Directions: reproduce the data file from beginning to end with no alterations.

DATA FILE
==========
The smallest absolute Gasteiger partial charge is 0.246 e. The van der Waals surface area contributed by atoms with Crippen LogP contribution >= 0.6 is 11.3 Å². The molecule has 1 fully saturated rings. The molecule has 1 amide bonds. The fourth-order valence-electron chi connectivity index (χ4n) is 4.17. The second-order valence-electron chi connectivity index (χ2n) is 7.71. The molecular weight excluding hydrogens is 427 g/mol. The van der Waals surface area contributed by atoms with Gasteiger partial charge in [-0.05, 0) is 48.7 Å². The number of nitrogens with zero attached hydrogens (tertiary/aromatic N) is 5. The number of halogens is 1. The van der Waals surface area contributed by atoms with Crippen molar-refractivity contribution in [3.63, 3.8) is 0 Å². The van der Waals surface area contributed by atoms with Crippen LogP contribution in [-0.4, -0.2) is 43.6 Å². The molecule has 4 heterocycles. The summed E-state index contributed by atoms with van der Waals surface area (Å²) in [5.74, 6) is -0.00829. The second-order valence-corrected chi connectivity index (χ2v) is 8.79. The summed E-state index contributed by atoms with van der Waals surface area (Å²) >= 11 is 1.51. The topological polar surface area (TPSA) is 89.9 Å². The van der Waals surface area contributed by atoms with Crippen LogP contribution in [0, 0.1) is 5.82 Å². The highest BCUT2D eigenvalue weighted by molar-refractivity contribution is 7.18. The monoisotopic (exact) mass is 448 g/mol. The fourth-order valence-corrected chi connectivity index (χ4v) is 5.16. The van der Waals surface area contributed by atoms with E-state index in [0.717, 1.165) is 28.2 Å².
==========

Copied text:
The smallest absolute Gasteiger partial charge is 0.246 e. The van der Waals surface area contributed by atoms with Crippen LogP contribution >= 0.6 is 11.3 Å². The molecule has 1 fully saturated rings. The molecule has 1 amide bonds. The fourth-order valence-electron chi connectivity index (χ4n) is 4.17. The second-order valence-electron chi connectivity index (χ2n) is 7.71. The molecular weight excluding hydrogens is 427 g/mol. The van der Waals surface area contributed by atoms with Gasteiger partial charge in [-0.05, 0) is 48.7 Å². The number of nitrogens with zero attached hydrogens (tertiary/aromatic N) is 5. The number of halogens is 1. The van der Waals surface area contributed by atoms with Crippen molar-refractivity contribution in [3.63, 3.8) is 0 Å². The van der Waals surface area contributed by atoms with Crippen LogP contribution in [-0.4, -0.2) is 43.6 Å². The molecule has 4 heterocycles. The summed E-state index contributed by atoms with van der Waals surface area (Å²) in [5.74, 6) is -0.00829. The second-order valence-corrected chi connectivity index (χ2v) is 8.79. The summed E-state index contributed by atoms with van der Waals surface area (Å²) >= 11 is 1.51. The topological polar surface area (TPSA) is 89.9 Å². The van der Waals surface area contributed by atoms with Crippen LogP contribution in [0, 0.1) is 5.82 Å². The highest BCUT2D eigenvalue weighted by molar-refractivity contribution is 7.18. The monoisotopic (exact) mass is 448 g/mol. The fourth-order valence-corrected chi connectivity index (χ4v) is 5.16. The van der Waals surface area contributed by atoms with E-state index in [0.717, 1.165) is 28.2 Å².